Fifty women formed a human blockade across the bridge, holding hands. The special police ordered the protestors to leave, saying they had five minutes to move, but the women refused. Then, the police attacked the peaceful protestors.
“I did not believe the police would go against us,” says Maida Bilal, president of the non-profit ecology association Eko Bistro and one of the activists on the bridge that morning. “I was wrong, the police attacked us, they twisted my arms, they hit me in the chin.”
The police arrested 22 women and one man. The screams from the protestors as police beat them could be heard around the village. But instead of intimidating the protestors, the incident only hardened the activists’ resolve. The story of their bravery became international news and they are known as the Brave Women of Kruščica.
Despite being beaten and arrested, the next day the women returned to the bridge embarking on a lengthy resistance. For more than 500 consecutive days, they occupied the bridge 24 hours-a-day, seven days a week. They organized shifts, erected a small tent with a stove to keep them warm during night shifts, and supported each other during the next year-and-a-half.
“That team became a family of 200 to 300 people, there were many conversations that took place there, lively discussions,” says Bilal. “And when things became hard, there was no talk of abandoning the fight.”
The protestors largely had the support of the village as well.
“The whole village became the eyes and ears of our resistance,” says Salkić. “As soon as someone found out something, they would call immediately.”
From Protests to Court Cases
The grassroots effort didn’t stop at the bridge. The activists also took on local politicians who had been complicit in allowing the dams to go forward without involving the community.
Kruščica’s local council suffered a vote of no confidence in August 2017 and Tibold was elected as the new chair.
In the three years since, the local community in Kruščica have been fighting a legal battle against the hydropower investor with the help of Eko Bistro Association, a non-profit they founded. They sued to permanently stop the small hydropower projects and restore Kruščica’s status as a protected area. After losing in a lower court, an appeals court cancelled the zoning, environmental and construction permits for two small hydropower projects. But the court ruled in favor of the investors when the activists sued to cancel the concessions for the hydropower projects. The activists appealed to Supreme Court of Federation of Bosnia and Herzegovina and are awaiting the ruling.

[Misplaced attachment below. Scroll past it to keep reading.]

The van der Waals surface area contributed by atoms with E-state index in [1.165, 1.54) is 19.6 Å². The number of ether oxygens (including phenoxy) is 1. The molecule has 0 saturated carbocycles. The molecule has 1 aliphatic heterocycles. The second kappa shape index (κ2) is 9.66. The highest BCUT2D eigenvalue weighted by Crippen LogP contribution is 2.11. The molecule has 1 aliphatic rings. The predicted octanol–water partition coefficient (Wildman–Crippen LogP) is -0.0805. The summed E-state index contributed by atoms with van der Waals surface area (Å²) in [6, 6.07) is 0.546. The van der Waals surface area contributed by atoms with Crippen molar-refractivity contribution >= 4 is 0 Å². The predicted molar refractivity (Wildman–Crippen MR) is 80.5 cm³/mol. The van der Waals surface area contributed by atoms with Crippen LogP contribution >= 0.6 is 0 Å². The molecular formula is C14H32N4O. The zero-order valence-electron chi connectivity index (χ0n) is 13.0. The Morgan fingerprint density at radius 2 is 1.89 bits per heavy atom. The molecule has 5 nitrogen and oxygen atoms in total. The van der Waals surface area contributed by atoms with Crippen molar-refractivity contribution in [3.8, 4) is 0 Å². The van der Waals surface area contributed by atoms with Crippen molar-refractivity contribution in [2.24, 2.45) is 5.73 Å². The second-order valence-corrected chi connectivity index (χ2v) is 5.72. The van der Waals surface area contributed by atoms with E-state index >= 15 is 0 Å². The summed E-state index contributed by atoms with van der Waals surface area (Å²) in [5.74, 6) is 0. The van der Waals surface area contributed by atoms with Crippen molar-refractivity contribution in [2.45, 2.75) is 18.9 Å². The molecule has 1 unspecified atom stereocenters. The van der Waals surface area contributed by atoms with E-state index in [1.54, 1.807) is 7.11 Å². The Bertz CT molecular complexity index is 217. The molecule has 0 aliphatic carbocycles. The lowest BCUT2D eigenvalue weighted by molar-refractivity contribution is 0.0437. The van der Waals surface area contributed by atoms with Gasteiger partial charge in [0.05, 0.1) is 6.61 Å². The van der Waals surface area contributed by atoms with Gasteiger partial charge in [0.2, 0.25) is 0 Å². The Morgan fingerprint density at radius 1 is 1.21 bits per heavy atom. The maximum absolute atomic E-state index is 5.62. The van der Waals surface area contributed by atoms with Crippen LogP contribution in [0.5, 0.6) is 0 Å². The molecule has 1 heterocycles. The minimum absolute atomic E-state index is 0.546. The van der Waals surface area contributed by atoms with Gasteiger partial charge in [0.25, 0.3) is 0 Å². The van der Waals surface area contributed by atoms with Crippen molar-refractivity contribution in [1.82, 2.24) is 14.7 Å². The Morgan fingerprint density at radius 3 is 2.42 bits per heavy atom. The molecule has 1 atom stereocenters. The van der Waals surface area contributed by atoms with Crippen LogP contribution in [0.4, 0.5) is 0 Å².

“This legal battle we’re fighting, that we believe we will win, should serve as an example for the whole society to get involved in the fight against corruption, the fight for justice and fairness,” says Bilal. “We’re talking about the public goods being stolen from the people by corrupt politicians. We know the best what our region needs, but they have done everything to exclude us from the decision-making process. The same people who passed those laws, rules and regulations violated them.”
Securing Kruščica’s Future
On the third anniversary of the attack on the Brave Women of Kruščica, activists started a civic initiative, circulating a petition that calls for the local Municipality Council of Vitez to remove small hydropower dams from the land-use plan for Kruščica. They need 5% of citizens to sign--about 1,300 people. Halfway through, they already have 1,000 signatures.
“We want everyone to know that we know that no one can do well unless everyone is doing well,” says Bilal. “We have to have a good life in Vitez, Foča, Konjic, all the way to Višegrad. Our rivers unite us. Rivers connect us. The struggle for rivers erases these imposed divisions in Bosnia and Herzegovina. The fight for rivers is a fight for Bosnia and Herzegovina. We have come to this point where we have to fight to preserve our natural resources.”